Most of us are familiar with the next inflection point: Docker. Introduced in 2013, Docker leveraged LXC, but instead of just focusing on the life cycle of running your process, it focused on improving the entire development life cycle of your container. Docker allowed you to create reusable image layers so if you wanted to build multiple containers, each container could have shared common components that only had to be built once. Docker also improved and streamlined the distribution of container images, which made container deployment as easy as installing a package on your system. This was one of the most important inflection points in the acceleration of container adoption.
Today, everything is a container. This presentation was developed in Google Slides and the underlying web server powering it was probably running in a container. The video presentation of this talk (embedded at the end of this post) was recorded through a web application, which was likely running in a container.
Osquery & Containers
There are two ways of thinking about containers. The first includes all of the kernel features that we covered earlier: a process group configured with different namespaces, different cgroups, and mounted file system layers in order to configure the environment where your process runs.
We also have a second way of thinking about containers, which is that there's a logical object that lives inside your container runtime. There's an ID that Docker understands to be a container and an ID that Docker understands to be an image. Where this gets complicated is in how these connect to each other.
Figure 2: The complication of containers.
We need tools that are able to reconcile these two ways of thinking about Linux containers. Since I’m presenting this talk at an osquery conference, you're probably guessing my answer is “osquery.” And you're right. Osquery provides comprehensive visibility into things happening inside your containers, in the runtime as well as in the kernel. Osquery exposes SQL tools to allow you to join these concepts literally in your queries.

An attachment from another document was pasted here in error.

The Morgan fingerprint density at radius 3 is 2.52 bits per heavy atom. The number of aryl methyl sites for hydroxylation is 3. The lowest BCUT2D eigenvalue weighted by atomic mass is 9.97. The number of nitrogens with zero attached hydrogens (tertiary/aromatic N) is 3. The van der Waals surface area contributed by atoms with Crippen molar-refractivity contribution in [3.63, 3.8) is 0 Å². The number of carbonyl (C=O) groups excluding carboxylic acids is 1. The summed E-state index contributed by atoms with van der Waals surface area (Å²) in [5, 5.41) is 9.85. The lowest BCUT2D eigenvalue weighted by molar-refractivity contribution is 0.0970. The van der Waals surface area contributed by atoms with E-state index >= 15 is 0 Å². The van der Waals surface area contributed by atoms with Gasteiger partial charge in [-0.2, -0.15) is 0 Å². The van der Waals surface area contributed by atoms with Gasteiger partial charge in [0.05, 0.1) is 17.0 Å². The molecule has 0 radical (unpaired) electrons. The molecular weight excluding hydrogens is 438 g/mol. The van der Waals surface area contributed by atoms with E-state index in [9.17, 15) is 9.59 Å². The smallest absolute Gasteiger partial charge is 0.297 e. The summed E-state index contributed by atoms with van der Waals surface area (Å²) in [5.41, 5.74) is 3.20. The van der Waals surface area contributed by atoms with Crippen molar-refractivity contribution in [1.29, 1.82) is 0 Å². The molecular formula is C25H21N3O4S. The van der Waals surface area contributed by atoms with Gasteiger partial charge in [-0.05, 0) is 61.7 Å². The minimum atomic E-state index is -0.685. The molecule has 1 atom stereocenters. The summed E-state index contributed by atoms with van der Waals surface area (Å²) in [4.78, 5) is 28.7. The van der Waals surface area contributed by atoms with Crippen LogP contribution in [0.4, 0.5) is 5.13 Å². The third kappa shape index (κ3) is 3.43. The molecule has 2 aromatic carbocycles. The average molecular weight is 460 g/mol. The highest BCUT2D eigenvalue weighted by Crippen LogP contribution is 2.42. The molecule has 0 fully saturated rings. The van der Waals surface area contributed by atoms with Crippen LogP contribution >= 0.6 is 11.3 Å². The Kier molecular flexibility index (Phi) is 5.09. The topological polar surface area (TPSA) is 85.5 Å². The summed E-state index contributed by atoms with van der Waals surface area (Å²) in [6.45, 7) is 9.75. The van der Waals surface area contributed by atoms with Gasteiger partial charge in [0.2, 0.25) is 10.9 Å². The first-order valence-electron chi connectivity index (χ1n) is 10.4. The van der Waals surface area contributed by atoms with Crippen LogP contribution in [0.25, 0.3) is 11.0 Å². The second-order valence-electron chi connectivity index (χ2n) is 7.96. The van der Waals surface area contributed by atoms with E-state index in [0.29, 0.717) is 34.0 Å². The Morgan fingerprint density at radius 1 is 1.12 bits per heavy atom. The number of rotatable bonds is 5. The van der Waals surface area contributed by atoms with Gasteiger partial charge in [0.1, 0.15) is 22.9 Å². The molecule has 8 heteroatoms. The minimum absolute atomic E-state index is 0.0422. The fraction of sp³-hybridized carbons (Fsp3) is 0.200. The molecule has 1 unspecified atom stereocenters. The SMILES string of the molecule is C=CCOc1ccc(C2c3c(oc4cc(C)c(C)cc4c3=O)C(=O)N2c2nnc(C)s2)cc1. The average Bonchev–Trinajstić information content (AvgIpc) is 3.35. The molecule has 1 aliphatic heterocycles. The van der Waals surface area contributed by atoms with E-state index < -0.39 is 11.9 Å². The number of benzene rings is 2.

Let’s look at four categories of tools available inside osquery when working with containers.
Comprehensive Container Runtime Introspection
First up is comprehensive container runtime introspection. This basically means that if there's an API in your container runtime, you can expose that information in a query in osquery.
You can see just looking at the tab completion in osquery that for Docker, Crio, Containerd, and LXD, we pretty much have a table representing anything available in the respective container runtime API (see Figure 3, below).
Figure 3: Comprehensive container runtime introspection in osquery. (Click to see larger version.)
The second category includes system tables that have additional columns with information about the container environment that they're running.
In Figure 4 (below) what I'm showing is the ability to apply a shared ID, the process ID namespace, which you can use with a connective query that’s inspecting your process list with information that the container runtime understands about that container. So, we're able to connect up the processes running inside a container to the information about the name of that container coming from the Docker runtime.
Figure 4: System tables with container-related columns. (Click to see larger version.)
Container Information & Events Tables